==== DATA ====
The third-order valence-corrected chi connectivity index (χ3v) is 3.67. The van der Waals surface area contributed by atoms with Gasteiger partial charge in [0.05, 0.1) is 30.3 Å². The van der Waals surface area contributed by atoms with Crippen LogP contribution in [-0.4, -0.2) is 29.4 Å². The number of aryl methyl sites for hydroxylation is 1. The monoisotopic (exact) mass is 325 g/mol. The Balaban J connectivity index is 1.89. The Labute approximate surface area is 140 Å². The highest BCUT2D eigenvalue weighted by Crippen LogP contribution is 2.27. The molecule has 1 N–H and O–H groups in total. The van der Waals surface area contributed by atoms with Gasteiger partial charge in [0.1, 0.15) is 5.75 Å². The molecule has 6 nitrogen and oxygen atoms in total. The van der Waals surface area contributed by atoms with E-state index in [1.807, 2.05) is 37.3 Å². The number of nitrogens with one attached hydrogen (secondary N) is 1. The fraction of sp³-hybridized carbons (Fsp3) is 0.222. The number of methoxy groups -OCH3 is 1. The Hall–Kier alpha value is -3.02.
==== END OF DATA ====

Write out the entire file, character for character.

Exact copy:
The third-order valence-corrected chi connectivity index (χ3v) is 3.67. The van der Waals surface area contributed by atoms with Gasteiger partial charge in [0.05, 0.1) is 30.3 Å². The van der Waals surface area contributed by atoms with Crippen LogP contribution in [-0.4, -0.2) is 29.4 Å². The number of aryl methyl sites for hydroxylation is 1. The monoisotopic (exact) mass is 325 g/mol. The Balaban J connectivity index is 1.89. The Labute approximate surface area is 140 Å². The highest BCUT2D eigenvalue weighted by Crippen LogP contribution is 2.27. The molecule has 1 N–H and O–H groups in total. The van der Waals surface area contributed by atoms with Gasteiger partial charge in [0.1, 0.15) is 5.75 Å². The molecule has 6 nitrogen and oxygen atoms in total. The van der Waals surface area contributed by atoms with E-state index in [1.807, 2.05) is 37.3 Å². The number of nitrogens with one attached hydrogen (secondary N) is 1. The fraction of sp³-hybridized carbons (Fsp3) is 0.222. The number of methoxy groups -OCH3 is 1. The Hall–Kier alpha value is -3.02.